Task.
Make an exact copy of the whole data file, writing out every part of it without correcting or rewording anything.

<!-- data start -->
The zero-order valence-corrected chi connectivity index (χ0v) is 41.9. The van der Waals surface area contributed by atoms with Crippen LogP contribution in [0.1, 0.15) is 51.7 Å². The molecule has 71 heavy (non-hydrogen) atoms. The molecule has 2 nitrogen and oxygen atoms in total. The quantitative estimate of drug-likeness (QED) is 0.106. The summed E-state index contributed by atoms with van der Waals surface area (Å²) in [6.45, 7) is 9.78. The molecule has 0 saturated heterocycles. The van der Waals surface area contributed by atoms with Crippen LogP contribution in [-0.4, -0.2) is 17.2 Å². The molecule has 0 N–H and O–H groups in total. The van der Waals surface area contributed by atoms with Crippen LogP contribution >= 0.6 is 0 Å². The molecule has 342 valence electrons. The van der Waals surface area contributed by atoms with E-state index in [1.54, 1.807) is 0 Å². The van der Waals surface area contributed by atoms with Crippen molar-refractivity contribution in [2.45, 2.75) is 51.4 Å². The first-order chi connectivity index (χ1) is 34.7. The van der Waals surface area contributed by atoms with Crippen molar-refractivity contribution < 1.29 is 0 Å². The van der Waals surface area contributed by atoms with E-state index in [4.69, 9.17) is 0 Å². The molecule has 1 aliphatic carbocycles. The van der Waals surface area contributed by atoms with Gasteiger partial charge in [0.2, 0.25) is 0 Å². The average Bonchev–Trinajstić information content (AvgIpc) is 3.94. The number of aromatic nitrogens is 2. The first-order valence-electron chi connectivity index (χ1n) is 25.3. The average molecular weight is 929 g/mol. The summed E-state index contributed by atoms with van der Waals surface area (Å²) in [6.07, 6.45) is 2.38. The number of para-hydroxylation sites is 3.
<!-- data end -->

The zero-order valence-corrected chi connectivity index (χ0v) is 41.9. The van der Waals surface area contributed by atoms with Crippen LogP contribution in [0.1, 0.15) is 51.7 Å². The molecule has 71 heavy (non-hydrogen) atoms. The molecule has 2 nitrogen and oxygen atoms in total. The quantitative estimate of drug-likeness (QED) is 0.106. The summed E-state index contributed by atoms with van der Waals surface area (Å²) in [6.45, 7) is 9.78. The molecule has 0 saturated heterocycles. The van der Waals surface area contributed by atoms with Crippen LogP contribution in [-0.4, -0.2) is 17.2 Å². The molecule has 0 N–H and O–H groups in total. The van der Waals surface area contributed by atoms with Crippen LogP contribution >= 0.6 is 0 Å². The molecule has 342 valence electrons. The van der Waals surface area contributed by atoms with E-state index in [1.54, 1.807) is 0 Å². The van der Waals surface area contributed by atoms with Crippen molar-refractivity contribution in [2.45, 2.75) is 51.4 Å². The first-order chi connectivity index (χ1) is 34.7. The van der Waals surface area contributed by atoms with Crippen molar-refractivity contribution < 1.29 is 0 Å². The van der Waals surface area contributed by atoms with E-state index in [4.69, 9.17) is 0 Å². The molecule has 1 aliphatic carbocycles. The van der Waals surface area contributed by atoms with Gasteiger partial charge in [0.2, 0.25) is 0 Å². The average Bonchev–Trinajstić information content (AvgIpc) is 3.94. The number of aromatic nitrogens is 2. The first-order valence-electron chi connectivity index (χ1n) is 25.3. The average molecular weight is 929 g/mol. The summed E-state index contributed by atoms with van der Waals surface area (Å²) in [6.07, 6.45) is 2.38. The number of para-hydroxylation sites is 3.